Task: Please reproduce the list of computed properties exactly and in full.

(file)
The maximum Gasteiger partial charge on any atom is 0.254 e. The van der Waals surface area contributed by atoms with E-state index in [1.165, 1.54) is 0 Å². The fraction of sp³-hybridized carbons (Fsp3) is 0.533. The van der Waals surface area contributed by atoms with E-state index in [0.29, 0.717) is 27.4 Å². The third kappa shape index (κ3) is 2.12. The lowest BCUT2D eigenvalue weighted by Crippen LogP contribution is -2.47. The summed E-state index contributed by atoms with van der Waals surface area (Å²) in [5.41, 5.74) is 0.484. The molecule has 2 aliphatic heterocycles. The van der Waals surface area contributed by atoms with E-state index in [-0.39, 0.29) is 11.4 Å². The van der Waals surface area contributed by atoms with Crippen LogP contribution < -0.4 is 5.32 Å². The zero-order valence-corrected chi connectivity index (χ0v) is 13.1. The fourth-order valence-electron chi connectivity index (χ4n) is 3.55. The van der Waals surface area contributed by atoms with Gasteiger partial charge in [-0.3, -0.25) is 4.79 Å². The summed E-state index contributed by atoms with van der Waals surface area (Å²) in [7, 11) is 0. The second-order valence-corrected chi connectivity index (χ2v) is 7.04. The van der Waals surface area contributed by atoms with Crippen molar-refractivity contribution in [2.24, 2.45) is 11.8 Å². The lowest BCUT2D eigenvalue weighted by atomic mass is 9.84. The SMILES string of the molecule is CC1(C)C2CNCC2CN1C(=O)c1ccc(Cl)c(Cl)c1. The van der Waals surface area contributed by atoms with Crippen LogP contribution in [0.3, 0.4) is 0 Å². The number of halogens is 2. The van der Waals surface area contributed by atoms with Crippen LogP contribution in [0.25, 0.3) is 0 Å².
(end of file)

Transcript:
The maximum Gasteiger partial charge on any atom is 0.254 e. The van der Waals surface area contributed by atoms with E-state index in [1.165, 1.54) is 0 Å². The fraction of sp³-hybridized carbons (Fsp3) is 0.533. The van der Waals surface area contributed by atoms with E-state index in [0.29, 0.717) is 27.4 Å². The third kappa shape index (κ3) is 2.12. The lowest BCUT2D eigenvalue weighted by Crippen LogP contribution is -2.47. The summed E-state index contributed by atoms with van der Waals surface area (Å²) in [5.41, 5.74) is 0.484. The molecule has 2 aliphatic heterocycles. The van der Waals surface area contributed by atoms with E-state index in [-0.39, 0.29) is 11.4 Å². The van der Waals surface area contributed by atoms with Crippen LogP contribution < -0.4 is 5.32 Å². The zero-order valence-corrected chi connectivity index (χ0v) is 13.1. The fourth-order valence-electron chi connectivity index (χ4n) is 3.55. The van der Waals surface area contributed by atoms with Gasteiger partial charge in [-0.3, -0.25) is 4.79 Å². The summed E-state index contributed by atoms with van der Waals surface area (Å²) in [7, 11) is 0. The second-order valence-corrected chi connectivity index (χ2v) is 7.04. The van der Waals surface area contributed by atoms with Crippen molar-refractivity contribution in [2.24, 2.45) is 11.8 Å². The lowest BCUT2D eigenvalue weighted by atomic mass is 9.84. The SMILES string of the molecule is CC1(C)C2CNCC2CN1C(=O)c1ccc(Cl)c(Cl)c1. The van der Waals surface area contributed by atoms with Crippen LogP contribution in [0.3, 0.4) is 0 Å². The number of halogens is 2. The van der Waals surface area contributed by atoms with Crippen LogP contribution in [0.25, 0.3) is 0 Å².